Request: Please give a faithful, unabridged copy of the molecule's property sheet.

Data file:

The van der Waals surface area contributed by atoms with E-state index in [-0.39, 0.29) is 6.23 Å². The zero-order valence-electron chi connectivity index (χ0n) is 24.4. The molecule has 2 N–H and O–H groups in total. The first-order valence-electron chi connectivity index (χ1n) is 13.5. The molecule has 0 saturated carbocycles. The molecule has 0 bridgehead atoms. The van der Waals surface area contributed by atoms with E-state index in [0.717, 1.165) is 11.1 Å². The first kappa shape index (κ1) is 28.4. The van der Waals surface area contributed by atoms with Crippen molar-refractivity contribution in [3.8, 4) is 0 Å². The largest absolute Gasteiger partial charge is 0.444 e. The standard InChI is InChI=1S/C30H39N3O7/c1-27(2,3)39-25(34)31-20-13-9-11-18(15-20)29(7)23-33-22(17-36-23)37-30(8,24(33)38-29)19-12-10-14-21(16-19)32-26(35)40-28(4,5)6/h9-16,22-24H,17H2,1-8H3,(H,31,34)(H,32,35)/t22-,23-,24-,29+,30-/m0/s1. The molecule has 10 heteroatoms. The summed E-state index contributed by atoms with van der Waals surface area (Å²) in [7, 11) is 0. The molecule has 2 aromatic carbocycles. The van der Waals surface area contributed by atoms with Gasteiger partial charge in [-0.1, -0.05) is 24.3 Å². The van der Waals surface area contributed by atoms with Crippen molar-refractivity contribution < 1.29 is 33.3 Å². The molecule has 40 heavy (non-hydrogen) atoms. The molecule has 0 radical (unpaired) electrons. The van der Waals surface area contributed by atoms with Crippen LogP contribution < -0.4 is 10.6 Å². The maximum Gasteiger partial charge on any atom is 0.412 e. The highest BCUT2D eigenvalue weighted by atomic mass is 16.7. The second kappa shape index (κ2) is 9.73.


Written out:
The van der Waals surface area contributed by atoms with E-state index in [-0.39, 0.29) is 6.23 Å². The zero-order valence-electron chi connectivity index (χ0n) is 24.4. The molecule has 2 N–H and O–H groups in total. The first-order valence-electron chi connectivity index (χ1n) is 13.5. The molecule has 0 saturated carbocycles. The molecule has 0 bridgehead atoms. The van der Waals surface area contributed by atoms with E-state index in [0.717, 1.165) is 11.1 Å². The first kappa shape index (κ1) is 28.4. The van der Waals surface area contributed by atoms with Crippen molar-refractivity contribution in [3.8, 4) is 0 Å². The largest absolute Gasteiger partial charge is 0.444 e. The standard InChI is InChI=1S/C30H39N3O7/c1-27(2,3)39-25(34)31-20-13-9-11-18(15-20)29(7)23-33-22(17-36-23)37-30(8,24(33)38-29)19-12-10-14-21(16-19)32-26(35)40-28(4,5)6/h9-16,22-24H,17H2,1-8H3,(H,31,34)(H,32,35)/t22-,23-,24-,29+,30-/m0/s1. The molecule has 10 heteroatoms. The summed E-state index contributed by atoms with van der Waals surface area (Å²) in [7, 11) is 0. The molecule has 2 aromatic carbocycles. The van der Waals surface area contributed by atoms with Gasteiger partial charge in [-0.1, -0.05) is 24.3 Å². The van der Waals surface area contributed by atoms with Crippen molar-refractivity contribution < 1.29 is 33.3 Å². The molecule has 40 heavy (non-hydrogen) atoms. The molecule has 0 radical (unpaired) electrons. The van der Waals surface area contributed by atoms with Crippen LogP contribution < -0.4 is 10.6 Å². The maximum Gasteiger partial charge on any atom is 0.412 e. The highest BCUT2D eigenvalue weighted by atomic mass is 16.7. The second kappa shape index (κ2) is 9.73.